Ani Chkhikvadze 

Alexander Rondeli passed away. He was one of the sweetest men I have ever known. 


Andrea Keerbs

Resident Country Director

International Republican Institute


But, anyone who knew Alex knows that the number 73 was very misleading. He had the knowledge of someone much older. And the spirit of someone much younger.  Alex Rondeli was an international relations scholar and founder/president of the Georgian think tank Georgian Foundation for Strategic and International Studies (GFSIS).

IRI began its partnership with GFSIS in the autumn of 2010 to carry out the “Political Party Academy”.  The Academy was a yearlong, intensive program that drew participants from a broad spectrum of parties to study policy issues and solutions in-depth.  During the four years we worked with GFSIS we received praise from parties and funder alike.  Participants were given the rare opportunity to work in concert with other parties in the non-confrontational environment of the Academy, and Alex was always an integral part of making sure that happened. It doesn’t take someone with a deep knowledge of Georgian politics to understand how difficult this really is.  Due to funding cuts we could no longer finance the Academy. However, ironically on the same day Alex passed GFSIS was awarded funding by NED to continue the program.  Bittersweet day.

When the news spread of Alex’s passing it was amazing to me the number of people he influenced. Politicians, government officials (past and present), diplomats (Georgian and internationals), journalists, and civil society reps and all those young and old alike.  I was reminded by a former British diplomat of a something that Alex said when explaining Russia – Georgia relations. "The Russians love Georgian food, culture, and drink. But Georgia is not a restaurant". The diplomat went on to say he used that quote whenever delegations would visit from London.  One Tweet I saw that was extremely fitting was by Daniel Hamilton said “I've never met a freedom-loving, Atlanticist diplomat or political leader in Georgia who wasn't taught by Alex Rondeli. A good man. RIP.” 

People like Alex don’t come around every day and those of us who had the chance to know him realize that the most. Bye Alex and thank you for all you have done for Georgia. You will be greatly missed.  


Ms. Helena Bedwell

Paradise Lost http://souciant.com/2015/06/paradise-lost/

Alexander Rondeli

An American friend of mine once said, “You have to go and speak to a man who looks like the guy in The Naked Gun. I was writing an article for the local English language newspaper and was looking for a good quote on Russian-Georgian relations, which were warmer back then.

A giant poster of Leslie Nielsen was staring at me near his room. The table was full of newspapers and some files. We became friends that day, and I cannot remember any events, articles or television reports written by me or any of my colleagues which did not feature Alika, as we all called him, or did not have some connection with him.

Rondeli became the go-to person for foreign journalists, following independence in the early 1990s. No trip to Georgia was complete without him. He was by far the country’s most popular political scientist, and one of Georgia’s leading specialists in international affairs.

Nino Ivanishvili, a veteran correspondent, who worked as a television producer for Reuters, says that Alexander Rondeli wasn’t just a unique person professionally, but also for post-Soviet journalism. He believed in the future, she said after his funeral in Tbilisi. A huge idea generator, Rondeli was all about details, and the big picture.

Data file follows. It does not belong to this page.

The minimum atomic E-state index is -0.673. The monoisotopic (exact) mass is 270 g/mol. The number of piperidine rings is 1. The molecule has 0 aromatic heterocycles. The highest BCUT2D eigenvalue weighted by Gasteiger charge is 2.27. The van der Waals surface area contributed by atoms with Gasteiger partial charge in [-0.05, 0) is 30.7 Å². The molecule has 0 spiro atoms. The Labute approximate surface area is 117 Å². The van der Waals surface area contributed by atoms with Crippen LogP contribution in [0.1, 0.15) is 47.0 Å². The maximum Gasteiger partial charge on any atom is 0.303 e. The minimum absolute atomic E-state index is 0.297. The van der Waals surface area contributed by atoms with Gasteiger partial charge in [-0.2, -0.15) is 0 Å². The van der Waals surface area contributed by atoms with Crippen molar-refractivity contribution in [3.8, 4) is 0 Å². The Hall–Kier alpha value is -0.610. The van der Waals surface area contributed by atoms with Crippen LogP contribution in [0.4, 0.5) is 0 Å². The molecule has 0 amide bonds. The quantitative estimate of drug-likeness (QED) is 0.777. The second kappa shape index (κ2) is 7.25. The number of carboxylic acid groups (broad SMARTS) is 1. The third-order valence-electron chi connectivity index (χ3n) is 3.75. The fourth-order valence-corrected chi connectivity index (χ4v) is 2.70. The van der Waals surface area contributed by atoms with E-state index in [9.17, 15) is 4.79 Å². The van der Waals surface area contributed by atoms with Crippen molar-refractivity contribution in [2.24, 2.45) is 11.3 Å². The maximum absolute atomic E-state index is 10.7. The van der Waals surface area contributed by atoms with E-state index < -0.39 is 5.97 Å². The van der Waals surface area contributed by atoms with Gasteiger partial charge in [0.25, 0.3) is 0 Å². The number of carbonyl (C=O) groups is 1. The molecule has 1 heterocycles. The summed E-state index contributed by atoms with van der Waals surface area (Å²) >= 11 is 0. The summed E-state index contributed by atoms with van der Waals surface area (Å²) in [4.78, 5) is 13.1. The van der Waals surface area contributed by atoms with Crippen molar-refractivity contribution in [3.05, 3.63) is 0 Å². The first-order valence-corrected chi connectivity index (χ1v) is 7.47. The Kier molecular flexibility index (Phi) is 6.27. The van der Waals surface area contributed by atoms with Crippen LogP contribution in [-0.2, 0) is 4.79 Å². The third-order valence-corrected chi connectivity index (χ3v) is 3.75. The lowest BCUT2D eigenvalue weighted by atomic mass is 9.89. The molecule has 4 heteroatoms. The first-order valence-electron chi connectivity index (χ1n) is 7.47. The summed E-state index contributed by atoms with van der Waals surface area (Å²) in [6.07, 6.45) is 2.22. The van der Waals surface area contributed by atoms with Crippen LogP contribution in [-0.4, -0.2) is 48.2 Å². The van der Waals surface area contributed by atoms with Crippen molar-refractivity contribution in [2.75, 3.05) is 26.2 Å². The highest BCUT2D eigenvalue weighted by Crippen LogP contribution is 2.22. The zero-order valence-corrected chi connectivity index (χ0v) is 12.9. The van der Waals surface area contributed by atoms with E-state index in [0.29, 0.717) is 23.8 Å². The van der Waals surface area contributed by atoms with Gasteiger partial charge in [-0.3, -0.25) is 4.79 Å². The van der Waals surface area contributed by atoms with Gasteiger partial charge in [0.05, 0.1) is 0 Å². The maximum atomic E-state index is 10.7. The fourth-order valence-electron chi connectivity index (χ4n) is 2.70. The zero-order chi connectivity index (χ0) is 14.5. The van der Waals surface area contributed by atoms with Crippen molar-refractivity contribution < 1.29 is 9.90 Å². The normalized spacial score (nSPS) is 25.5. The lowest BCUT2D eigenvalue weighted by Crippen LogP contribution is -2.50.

The day Rondeli died, social media was awash with condolences and memories from his friends, colleagues, journalists, politicians and students. Many of Rondeli’s students became well-known politicians and game changers. “He was well informed and was not afraid to criticize those in positions of power,” his long-time friend Mark Mullen said.

Rondeli’s father was Davit Rondeli, a well-regarded film producer, and scriptwriter. His 1938 film Paradise Lost is one of the most popular Georgian films ever made, framing Georgian society, its problems and its dark sides with astonishing irony. Something Alika also did.

Paradise Lost is about the two snobbish brothers, who have nothing left but their pride in being nobility, in the 19th century. They despise work and spend their entire lives partying and hunting for rich brides. The movie was set in very tough Soviet times for Georgia.

Alika hated the USSR, was a staunch supporter of European-Atlantic integration, and told us to remind ourselves every day that the Russians were occupiers.

Despite the fact that he was ill for years, I never thought I’d lose him. I called Alika almost every other day, pretending to ask him an opinion or seek out a quote. But those were excuses. I just wanted to hear his voice and learn something new.

My close friend Betsy Haskell, who also had a long and friendly relationship with him, often shared his stories and prognostications about Georgia’s future. Alika predicted crisis and failures, lies and disappointments in every political event, including war, elections, rallies and government reshufflings. He was right all the time.

Alika’s last days were the hardest. I called Betsy a month ago to take her with me to see him in the intensive care. She gathered some flowers in her garden and we went. The nurse told us to leave the flowers behind, but Alika smiled from his bed, asking us to take a picture and show him what kind of flowers we were giving him.

It was the last time I saw him. I hugged him.

Rondeli was always about people, and always thought that they were very vulnerable and hated political “dirty tricks” which could hurt Georgia’s reputation abroad and destabilize the situation at home. “If this results in turmoil, only Russia will win, while we will lose everything we have gained in the last few years,” he said.

Watch video interview: https://youtu.be/CVznu0U6zO8